#2: A ringy snare doesn’t necessarily sound bad to the listener.

I had to throw in this little technical point, because there’s a tuning lesson to be learned here. Listen to the 1:56 mark in “I Don’t Trust Myself” where the deep snare comes in with the drum fill. Notice the huge amount of ring in the snare. But also notice how the snare is tuned to scale degree 1 (tonic) in the key of the song. It’s super ringy (and potentially obnoxious), but because it’s ringing in the key you don’t notice it while the rest of the band’s playing.

Also check out the beginning of “Waiting on the World to Change.” In this song J.J. Johnson is using a much higher-tuned snare. But it’s still ringy, and you can hear a bunch of that ring while the drums are playing before the band joins. Guess what? This ring is NOT in the key of the song. But does it bother you? Nah.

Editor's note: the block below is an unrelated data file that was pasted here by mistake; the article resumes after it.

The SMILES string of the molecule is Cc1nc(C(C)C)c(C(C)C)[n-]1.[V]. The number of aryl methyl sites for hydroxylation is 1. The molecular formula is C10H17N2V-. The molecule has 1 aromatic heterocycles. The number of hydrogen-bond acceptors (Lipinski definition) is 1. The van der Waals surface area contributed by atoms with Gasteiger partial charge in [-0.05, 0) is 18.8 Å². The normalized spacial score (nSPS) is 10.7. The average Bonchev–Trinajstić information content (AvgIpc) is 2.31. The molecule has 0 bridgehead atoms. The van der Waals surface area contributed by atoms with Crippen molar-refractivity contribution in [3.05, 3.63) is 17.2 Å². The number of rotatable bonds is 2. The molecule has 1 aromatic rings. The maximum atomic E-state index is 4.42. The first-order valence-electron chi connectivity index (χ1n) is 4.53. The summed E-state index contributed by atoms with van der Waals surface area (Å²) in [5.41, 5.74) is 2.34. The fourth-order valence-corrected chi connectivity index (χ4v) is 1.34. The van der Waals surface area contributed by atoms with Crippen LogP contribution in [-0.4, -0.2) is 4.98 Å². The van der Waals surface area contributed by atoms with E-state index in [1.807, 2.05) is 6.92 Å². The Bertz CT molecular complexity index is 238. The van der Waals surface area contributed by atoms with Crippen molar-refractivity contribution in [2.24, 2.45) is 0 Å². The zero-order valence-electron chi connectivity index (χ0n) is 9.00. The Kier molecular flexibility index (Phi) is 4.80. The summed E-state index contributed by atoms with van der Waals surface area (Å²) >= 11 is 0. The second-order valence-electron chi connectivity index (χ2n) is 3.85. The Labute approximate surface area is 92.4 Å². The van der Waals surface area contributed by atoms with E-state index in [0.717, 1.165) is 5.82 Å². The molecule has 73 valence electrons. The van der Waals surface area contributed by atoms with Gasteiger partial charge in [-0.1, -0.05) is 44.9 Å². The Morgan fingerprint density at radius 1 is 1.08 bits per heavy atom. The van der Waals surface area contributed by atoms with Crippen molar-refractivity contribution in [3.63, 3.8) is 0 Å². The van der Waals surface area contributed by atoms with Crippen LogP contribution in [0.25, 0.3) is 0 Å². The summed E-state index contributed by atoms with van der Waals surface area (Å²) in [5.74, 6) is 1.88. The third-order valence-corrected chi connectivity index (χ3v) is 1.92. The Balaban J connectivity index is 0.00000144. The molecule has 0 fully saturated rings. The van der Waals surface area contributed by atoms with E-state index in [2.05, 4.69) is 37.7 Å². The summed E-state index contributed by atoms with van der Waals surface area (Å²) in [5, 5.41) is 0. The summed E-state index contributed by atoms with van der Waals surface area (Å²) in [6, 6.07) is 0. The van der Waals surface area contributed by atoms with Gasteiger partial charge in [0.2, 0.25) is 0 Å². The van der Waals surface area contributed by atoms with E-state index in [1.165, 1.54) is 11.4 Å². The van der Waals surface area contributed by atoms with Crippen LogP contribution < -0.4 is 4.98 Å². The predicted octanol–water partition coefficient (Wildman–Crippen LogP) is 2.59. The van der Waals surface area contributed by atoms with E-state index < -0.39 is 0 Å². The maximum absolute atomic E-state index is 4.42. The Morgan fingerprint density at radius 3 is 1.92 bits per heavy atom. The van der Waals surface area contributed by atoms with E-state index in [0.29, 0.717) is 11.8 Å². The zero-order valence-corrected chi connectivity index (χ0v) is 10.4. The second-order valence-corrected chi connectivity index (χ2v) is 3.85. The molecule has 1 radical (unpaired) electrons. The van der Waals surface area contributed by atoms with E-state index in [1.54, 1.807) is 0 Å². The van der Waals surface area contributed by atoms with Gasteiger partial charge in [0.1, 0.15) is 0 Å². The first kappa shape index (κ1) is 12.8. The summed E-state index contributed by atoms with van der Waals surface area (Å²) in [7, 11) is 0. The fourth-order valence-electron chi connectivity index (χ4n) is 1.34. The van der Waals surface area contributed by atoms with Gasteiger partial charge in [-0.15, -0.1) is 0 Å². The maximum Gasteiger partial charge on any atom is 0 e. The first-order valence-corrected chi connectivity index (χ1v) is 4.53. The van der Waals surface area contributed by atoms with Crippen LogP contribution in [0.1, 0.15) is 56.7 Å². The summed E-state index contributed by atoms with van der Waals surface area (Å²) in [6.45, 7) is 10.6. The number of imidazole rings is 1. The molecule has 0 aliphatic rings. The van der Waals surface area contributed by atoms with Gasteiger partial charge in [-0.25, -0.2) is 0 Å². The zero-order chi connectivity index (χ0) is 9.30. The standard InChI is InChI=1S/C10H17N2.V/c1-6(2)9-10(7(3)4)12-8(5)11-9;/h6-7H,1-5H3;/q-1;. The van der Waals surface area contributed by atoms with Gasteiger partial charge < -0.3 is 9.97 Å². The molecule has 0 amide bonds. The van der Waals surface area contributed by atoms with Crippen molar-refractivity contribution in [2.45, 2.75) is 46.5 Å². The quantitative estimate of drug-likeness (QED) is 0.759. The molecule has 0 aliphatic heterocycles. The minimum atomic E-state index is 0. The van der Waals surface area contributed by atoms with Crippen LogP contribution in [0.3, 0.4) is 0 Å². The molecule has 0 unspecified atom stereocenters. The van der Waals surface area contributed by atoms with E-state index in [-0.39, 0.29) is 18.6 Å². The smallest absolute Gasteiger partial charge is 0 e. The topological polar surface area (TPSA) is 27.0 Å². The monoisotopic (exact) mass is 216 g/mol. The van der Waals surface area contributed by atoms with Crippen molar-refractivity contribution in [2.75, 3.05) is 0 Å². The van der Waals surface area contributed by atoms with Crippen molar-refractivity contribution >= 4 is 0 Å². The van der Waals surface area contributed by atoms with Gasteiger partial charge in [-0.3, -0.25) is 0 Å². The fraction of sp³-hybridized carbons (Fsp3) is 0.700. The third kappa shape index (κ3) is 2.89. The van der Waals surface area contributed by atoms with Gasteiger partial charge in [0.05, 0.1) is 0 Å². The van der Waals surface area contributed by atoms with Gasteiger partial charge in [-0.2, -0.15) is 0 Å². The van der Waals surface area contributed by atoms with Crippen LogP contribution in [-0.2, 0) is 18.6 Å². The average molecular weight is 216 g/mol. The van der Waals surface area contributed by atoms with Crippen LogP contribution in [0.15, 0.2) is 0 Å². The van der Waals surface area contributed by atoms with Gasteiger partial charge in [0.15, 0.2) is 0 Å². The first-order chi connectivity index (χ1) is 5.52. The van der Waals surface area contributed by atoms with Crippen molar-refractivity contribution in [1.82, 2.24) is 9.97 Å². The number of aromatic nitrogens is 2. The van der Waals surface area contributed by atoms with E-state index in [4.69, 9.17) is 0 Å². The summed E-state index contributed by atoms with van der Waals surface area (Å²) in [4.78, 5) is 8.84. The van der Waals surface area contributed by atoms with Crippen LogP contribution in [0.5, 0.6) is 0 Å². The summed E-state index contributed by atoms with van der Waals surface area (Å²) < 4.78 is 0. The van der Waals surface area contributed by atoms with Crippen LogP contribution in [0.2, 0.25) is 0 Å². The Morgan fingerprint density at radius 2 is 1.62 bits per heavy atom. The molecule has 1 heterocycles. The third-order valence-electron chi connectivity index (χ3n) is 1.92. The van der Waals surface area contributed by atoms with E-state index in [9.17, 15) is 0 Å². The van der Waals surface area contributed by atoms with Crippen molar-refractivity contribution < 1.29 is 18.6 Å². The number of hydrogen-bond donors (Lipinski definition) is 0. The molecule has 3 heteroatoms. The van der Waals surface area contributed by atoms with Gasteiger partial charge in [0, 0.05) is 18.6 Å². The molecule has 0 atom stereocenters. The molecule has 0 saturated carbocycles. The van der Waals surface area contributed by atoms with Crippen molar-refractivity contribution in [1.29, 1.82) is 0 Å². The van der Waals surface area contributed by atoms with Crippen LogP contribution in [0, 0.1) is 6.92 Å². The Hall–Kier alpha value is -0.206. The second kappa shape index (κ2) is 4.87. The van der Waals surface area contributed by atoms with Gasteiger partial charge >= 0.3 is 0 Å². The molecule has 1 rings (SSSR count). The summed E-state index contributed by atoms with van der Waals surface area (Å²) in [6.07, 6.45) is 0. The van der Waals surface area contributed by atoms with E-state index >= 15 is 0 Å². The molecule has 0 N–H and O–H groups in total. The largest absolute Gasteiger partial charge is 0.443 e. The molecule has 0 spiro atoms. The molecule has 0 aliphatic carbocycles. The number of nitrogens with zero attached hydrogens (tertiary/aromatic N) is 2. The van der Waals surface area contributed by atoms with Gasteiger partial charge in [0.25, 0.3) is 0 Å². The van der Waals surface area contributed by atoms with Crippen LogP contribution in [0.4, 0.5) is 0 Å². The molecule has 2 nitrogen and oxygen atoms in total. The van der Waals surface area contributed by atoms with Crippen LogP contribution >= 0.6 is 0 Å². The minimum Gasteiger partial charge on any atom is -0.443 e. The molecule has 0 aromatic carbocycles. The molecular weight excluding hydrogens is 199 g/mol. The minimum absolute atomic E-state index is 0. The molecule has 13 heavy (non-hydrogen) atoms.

A little ringiness never hurt anybody, except the OCD drummer who can’t stand to hear his snare ring. It’s ok - I’ve been there. At the kit we hear so much more ringiness than our audience does, and much of that ring gets lost in the room anyways. Once the band’s playing, nobody’s gonna hear it.

#3: A band doesn’t need a click to be tight!

I love this, because I’m a huge fan of not playing to a click. I believe that a band will sound its best when there’s no metronome in everyone's ears and they’re 100% listening to each other instead of to a clicking sound.

Check out the beginning of “Everyday I Have the Blues,” which is the beginning of the John Mayer Trio set with Steve Jordan on drums. They count off, come in screaming, and the groove just feels great.